Epilepsy, otherwise known as a seizure disorder, is this month's health condition that we have been focusing on in our Lunch and Learns. It is one of those hidden, almost silent conditions that can occur at any time while you are caring for a family member or while you are not with that person.
Being with someone during a seizure, especially one that is violent, can be frightening no matter how young or how old you are. You may also feel embarrassed or even angry if the seizure happens in a public place; some people may say things that are unkind out of simple ignorance and others may offer help and support. It is ever so normal to wonder: When will it stop? Did I do or not do something to cause this? Do I need to call for help? Is he/she safe? Am I prepared to do whatever is necessary to provide care when the seizure is over?
One of the biggest fears, is fear of the unknown. Is today the day a seizure will return? In a way, this can be a type of fear that is similar to that inspired by terrorists. We cannot allow our fears to take over! Ralph Waldo Emerson has said, "He who is not every day conquering some fear has not learned the secret of life."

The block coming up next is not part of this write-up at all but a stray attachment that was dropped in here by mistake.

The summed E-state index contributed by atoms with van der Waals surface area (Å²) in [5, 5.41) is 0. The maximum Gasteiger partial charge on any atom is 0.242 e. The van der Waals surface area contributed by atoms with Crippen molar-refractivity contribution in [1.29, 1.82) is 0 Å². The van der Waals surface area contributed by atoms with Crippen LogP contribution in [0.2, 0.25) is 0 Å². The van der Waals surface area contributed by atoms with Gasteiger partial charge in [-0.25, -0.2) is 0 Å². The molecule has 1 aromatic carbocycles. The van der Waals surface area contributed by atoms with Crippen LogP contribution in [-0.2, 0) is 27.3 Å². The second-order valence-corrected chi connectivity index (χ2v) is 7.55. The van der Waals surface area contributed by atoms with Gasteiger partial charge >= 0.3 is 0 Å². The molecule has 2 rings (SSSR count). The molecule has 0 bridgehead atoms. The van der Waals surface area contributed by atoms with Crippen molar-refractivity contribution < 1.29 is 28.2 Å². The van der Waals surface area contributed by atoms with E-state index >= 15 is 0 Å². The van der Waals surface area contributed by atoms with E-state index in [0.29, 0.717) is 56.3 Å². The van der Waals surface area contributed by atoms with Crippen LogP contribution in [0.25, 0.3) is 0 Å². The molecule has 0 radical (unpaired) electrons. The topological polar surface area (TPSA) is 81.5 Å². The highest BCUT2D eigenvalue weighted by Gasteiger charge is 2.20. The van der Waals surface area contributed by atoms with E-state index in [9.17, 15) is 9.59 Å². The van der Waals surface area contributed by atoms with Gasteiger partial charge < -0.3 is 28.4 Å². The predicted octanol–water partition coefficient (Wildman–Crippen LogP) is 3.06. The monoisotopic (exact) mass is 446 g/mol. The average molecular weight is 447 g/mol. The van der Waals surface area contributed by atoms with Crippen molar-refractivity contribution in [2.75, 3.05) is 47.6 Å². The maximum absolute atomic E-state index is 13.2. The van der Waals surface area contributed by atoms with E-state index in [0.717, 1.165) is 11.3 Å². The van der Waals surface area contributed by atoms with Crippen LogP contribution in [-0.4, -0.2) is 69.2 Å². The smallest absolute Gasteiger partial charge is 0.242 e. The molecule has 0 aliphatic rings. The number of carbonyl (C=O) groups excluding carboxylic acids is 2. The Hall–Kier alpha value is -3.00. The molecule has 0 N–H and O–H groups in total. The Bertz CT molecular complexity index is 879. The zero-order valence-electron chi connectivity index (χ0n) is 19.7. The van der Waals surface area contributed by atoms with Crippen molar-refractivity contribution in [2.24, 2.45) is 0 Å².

Sometimes, seizures are triggered by internal or external forces. Helping your family member to minimize these triggers can help avoid seizure activity. Tips to do this include:
Maintaining a proper diet and blood sugar control
Taking medications as prescribed
Avoiding super bright lights
Managing stress and anger
If you are experiencing having a tough time dealing with the issues surrounding seizures, please feel free to speak with a trusted adult such as the Family Specialist of the Caregiving Youth Project who is in your school or who is a phone call away at 561.391.7401.